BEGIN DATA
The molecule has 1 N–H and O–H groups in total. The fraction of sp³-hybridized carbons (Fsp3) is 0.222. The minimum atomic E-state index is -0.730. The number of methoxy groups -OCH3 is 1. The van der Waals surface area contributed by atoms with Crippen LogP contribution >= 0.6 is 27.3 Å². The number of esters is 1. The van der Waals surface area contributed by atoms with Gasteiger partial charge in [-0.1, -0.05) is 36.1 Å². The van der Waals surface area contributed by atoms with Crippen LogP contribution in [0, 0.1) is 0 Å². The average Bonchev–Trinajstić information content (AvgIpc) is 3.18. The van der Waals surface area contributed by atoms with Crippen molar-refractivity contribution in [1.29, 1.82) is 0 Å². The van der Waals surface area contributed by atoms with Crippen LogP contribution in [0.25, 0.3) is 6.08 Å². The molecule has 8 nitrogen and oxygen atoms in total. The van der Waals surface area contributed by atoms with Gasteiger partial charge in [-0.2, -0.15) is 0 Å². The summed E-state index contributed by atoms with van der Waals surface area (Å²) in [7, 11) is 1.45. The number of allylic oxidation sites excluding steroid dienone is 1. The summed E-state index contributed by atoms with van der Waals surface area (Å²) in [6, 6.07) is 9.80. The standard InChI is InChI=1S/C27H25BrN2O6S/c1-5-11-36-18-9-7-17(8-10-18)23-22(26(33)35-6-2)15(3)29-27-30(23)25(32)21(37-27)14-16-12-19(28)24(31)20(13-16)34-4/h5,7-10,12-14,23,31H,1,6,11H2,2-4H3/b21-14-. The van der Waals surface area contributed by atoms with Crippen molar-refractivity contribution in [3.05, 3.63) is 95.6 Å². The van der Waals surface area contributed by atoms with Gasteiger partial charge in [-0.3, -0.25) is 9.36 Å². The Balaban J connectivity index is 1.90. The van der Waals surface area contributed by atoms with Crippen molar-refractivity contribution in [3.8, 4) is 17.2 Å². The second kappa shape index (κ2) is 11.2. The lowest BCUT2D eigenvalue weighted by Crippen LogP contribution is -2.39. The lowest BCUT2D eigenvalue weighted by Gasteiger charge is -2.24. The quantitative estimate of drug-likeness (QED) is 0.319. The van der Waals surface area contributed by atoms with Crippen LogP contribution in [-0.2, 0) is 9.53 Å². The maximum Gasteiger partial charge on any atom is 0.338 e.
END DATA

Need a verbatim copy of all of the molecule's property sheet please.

The molecule has 1 N–H and O–H groups in total. The fraction of sp³-hybridized carbons (Fsp3) is 0.222. The minimum atomic E-state index is -0.730. The number of methoxy groups -OCH3 is 1. The van der Waals surface area contributed by atoms with Crippen LogP contribution >= 0.6 is 27.3 Å². The number of esters is 1. The van der Waals surface area contributed by atoms with Gasteiger partial charge in [-0.1, -0.05) is 36.1 Å². The van der Waals surface area contributed by atoms with Crippen LogP contribution in [0, 0.1) is 0 Å². The average Bonchev–Trinajstić information content (AvgIpc) is 3.18. The van der Waals surface area contributed by atoms with Crippen molar-refractivity contribution in [1.29, 1.82) is 0 Å². The van der Waals surface area contributed by atoms with Crippen LogP contribution in [0.25, 0.3) is 6.08 Å². The molecule has 8 nitrogen and oxygen atoms in total. The van der Waals surface area contributed by atoms with Gasteiger partial charge in [-0.2, -0.15) is 0 Å². The summed E-state index contributed by atoms with van der Waals surface area (Å²) in [7, 11) is 1.45. The number of allylic oxidation sites excluding steroid dienone is 1. The summed E-state index contributed by atoms with van der Waals surface area (Å²) in [6, 6.07) is 9.80. The standard InChI is InChI=1S/C27H25BrN2O6S/c1-5-11-36-18-9-7-17(8-10-18)23-22(26(33)35-6-2)15(3)29-27-30(23)25(32)21(37-27)14-16-12-19(28)24(31)20(13-16)34-4/h5,7-10,12-14,23,31H,1,6,11H2,2-4H3/b21-14-. The van der Waals surface area contributed by atoms with Crippen molar-refractivity contribution in [3.05, 3.63) is 95.6 Å². The van der Waals surface area contributed by atoms with Gasteiger partial charge in [-0.3, -0.25) is 9.36 Å². The Balaban J connectivity index is 1.90. The van der Waals surface area contributed by atoms with Crippen molar-refractivity contribution in [3.8, 4) is 17.2 Å². The second kappa shape index (κ2) is 11.2. The lowest BCUT2D eigenvalue weighted by Crippen LogP contribution is -2.39. The lowest BCUT2D eigenvalue weighted by Gasteiger charge is -2.24. The quantitative estimate of drug-likeness (QED) is 0.319. The van der Waals surface area contributed by atoms with Crippen LogP contribution in [-0.2, 0) is 9.53 Å². The maximum Gasteiger partial charge on any atom is 0.338 e.